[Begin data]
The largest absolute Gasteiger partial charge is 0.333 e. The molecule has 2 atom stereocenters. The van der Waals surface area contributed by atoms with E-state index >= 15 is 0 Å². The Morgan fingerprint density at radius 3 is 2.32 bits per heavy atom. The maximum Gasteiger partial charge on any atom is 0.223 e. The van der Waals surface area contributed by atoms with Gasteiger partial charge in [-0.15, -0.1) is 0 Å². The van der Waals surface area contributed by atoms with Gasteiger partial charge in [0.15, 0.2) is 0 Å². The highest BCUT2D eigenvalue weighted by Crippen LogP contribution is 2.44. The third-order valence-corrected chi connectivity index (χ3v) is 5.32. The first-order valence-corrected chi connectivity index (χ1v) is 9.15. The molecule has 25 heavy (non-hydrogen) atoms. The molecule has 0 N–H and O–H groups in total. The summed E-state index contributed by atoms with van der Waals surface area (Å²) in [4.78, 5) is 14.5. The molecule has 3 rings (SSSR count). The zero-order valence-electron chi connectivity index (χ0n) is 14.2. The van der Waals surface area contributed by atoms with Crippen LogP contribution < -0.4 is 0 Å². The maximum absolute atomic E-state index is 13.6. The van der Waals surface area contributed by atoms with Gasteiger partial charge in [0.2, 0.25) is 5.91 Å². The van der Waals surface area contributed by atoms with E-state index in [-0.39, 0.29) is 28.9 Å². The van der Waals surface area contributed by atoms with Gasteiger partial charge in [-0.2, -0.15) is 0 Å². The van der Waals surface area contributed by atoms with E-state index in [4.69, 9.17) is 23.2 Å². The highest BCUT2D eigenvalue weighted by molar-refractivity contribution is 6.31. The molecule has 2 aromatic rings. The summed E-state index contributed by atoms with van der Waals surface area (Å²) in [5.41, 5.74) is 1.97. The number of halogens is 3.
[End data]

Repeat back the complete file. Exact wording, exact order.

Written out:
The largest absolute Gasteiger partial charge is 0.333 e. The molecule has 2 atom stereocenters. The van der Waals surface area contributed by atoms with E-state index >= 15 is 0 Å². The Morgan fingerprint density at radius 3 is 2.32 bits per heavy atom. The maximum Gasteiger partial charge on any atom is 0.223 e. The van der Waals surface area contributed by atoms with Gasteiger partial charge in [-0.15, -0.1) is 0 Å². The van der Waals surface area contributed by atoms with Gasteiger partial charge in [0.15, 0.2) is 0 Å². The highest BCUT2D eigenvalue weighted by Crippen LogP contribution is 2.44. The third-order valence-corrected chi connectivity index (χ3v) is 5.32. The first-order valence-corrected chi connectivity index (χ1v) is 9.15. The molecule has 25 heavy (non-hydrogen) atoms. The molecule has 0 N–H and O–H groups in total. The summed E-state index contributed by atoms with van der Waals surface area (Å²) in [4.78, 5) is 14.5. The molecule has 3 rings (SSSR count). The zero-order valence-electron chi connectivity index (χ0n) is 14.2. The van der Waals surface area contributed by atoms with Crippen LogP contribution < -0.4 is 0 Å². The maximum absolute atomic E-state index is 13.6. The van der Waals surface area contributed by atoms with Gasteiger partial charge in [0.2, 0.25) is 5.91 Å². The van der Waals surface area contributed by atoms with E-state index in [-0.39, 0.29) is 28.9 Å². The van der Waals surface area contributed by atoms with Gasteiger partial charge in [-0.2, -0.15) is 0 Å². The van der Waals surface area contributed by atoms with E-state index in [4.69, 9.17) is 23.2 Å². The highest BCUT2D eigenvalue weighted by molar-refractivity contribution is 6.31. The molecule has 2 aromatic rings. The summed E-state index contributed by atoms with van der Waals surface area (Å²) in [5.41, 5.74) is 1.97. The number of halogens is 3.